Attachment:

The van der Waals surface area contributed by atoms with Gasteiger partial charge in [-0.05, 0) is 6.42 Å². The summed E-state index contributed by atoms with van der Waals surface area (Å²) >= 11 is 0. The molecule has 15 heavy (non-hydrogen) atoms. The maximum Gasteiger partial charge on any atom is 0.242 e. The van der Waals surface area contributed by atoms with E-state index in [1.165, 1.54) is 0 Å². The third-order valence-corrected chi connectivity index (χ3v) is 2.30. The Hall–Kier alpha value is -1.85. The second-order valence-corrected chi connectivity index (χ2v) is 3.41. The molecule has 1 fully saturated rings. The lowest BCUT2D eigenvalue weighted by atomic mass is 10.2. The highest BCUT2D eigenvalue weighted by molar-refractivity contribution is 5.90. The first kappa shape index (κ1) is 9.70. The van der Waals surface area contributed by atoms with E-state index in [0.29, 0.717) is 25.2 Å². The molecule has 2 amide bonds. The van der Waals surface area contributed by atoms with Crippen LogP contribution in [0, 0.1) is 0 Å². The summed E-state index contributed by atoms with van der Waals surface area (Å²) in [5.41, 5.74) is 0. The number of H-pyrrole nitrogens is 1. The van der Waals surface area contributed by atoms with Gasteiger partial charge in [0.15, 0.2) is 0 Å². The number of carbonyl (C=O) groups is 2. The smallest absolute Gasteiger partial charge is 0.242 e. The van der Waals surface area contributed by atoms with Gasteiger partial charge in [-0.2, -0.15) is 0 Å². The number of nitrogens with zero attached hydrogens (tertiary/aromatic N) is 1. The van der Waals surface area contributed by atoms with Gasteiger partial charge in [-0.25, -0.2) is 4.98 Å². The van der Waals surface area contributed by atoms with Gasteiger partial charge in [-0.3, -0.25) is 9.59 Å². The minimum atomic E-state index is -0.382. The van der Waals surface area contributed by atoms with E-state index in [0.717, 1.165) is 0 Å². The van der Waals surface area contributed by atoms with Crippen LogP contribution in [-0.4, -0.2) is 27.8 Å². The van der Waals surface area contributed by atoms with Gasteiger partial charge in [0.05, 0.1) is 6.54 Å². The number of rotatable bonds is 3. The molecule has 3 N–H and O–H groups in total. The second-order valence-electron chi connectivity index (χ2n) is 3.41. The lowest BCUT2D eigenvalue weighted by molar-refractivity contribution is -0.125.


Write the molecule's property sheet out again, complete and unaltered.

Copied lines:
The van der Waals surface area contributed by atoms with Gasteiger partial charge in [-0.05, 0) is 6.42 Å². The summed E-state index contributed by atoms with van der Waals surface area (Å²) >= 11 is 0. The molecule has 15 heavy (non-hydrogen) atoms. The maximum Gasteiger partial charge on any atom is 0.242 e. The van der Waals surface area contributed by atoms with E-state index in [1.165, 1.54) is 0 Å². The third-order valence-corrected chi connectivity index (χ3v) is 2.30. The Hall–Kier alpha value is -1.85. The second-order valence-corrected chi connectivity index (χ2v) is 3.41. The molecule has 1 fully saturated rings. The lowest BCUT2D eigenvalue weighted by atomic mass is 10.2. The highest BCUT2D eigenvalue weighted by molar-refractivity contribution is 5.90. The first kappa shape index (κ1) is 9.70. The van der Waals surface area contributed by atoms with E-state index in [0.29, 0.717) is 25.2 Å². The molecule has 2 amide bonds. The van der Waals surface area contributed by atoms with Crippen LogP contribution in [0, 0.1) is 0 Å². The summed E-state index contributed by atoms with van der Waals surface area (Å²) in [5.41, 5.74) is 0. The number of H-pyrrole nitrogens is 1. The van der Waals surface area contributed by atoms with Gasteiger partial charge in [0.15, 0.2) is 0 Å². The number of carbonyl (C=O) groups is 2. The smallest absolute Gasteiger partial charge is 0.242 e. The van der Waals surface area contributed by atoms with Gasteiger partial charge in [-0.2, -0.15) is 0 Å². The number of nitrogens with zero attached hydrogens (tertiary/aromatic N) is 1. The van der Waals surface area contributed by atoms with Gasteiger partial charge in [-0.25, -0.2) is 4.98 Å². The van der Waals surface area contributed by atoms with Gasteiger partial charge in [-0.3, -0.25) is 9.59 Å². The minimum atomic E-state index is -0.382. The van der Waals surface area contributed by atoms with E-state index in [0.717, 1.165) is 0 Å². The van der Waals surface area contributed by atoms with Crippen LogP contribution in [-0.4, -0.2) is 27.8 Å². The van der Waals surface area contributed by atoms with Gasteiger partial charge in [0.05, 0.1) is 6.54 Å². The number of rotatable bonds is 3. The molecule has 3 N–H and O–H groups in total. The second-order valence-electron chi connectivity index (χ2n) is 3.41. The lowest BCUT2D eigenvalue weighted by molar-refractivity contribution is -0.125.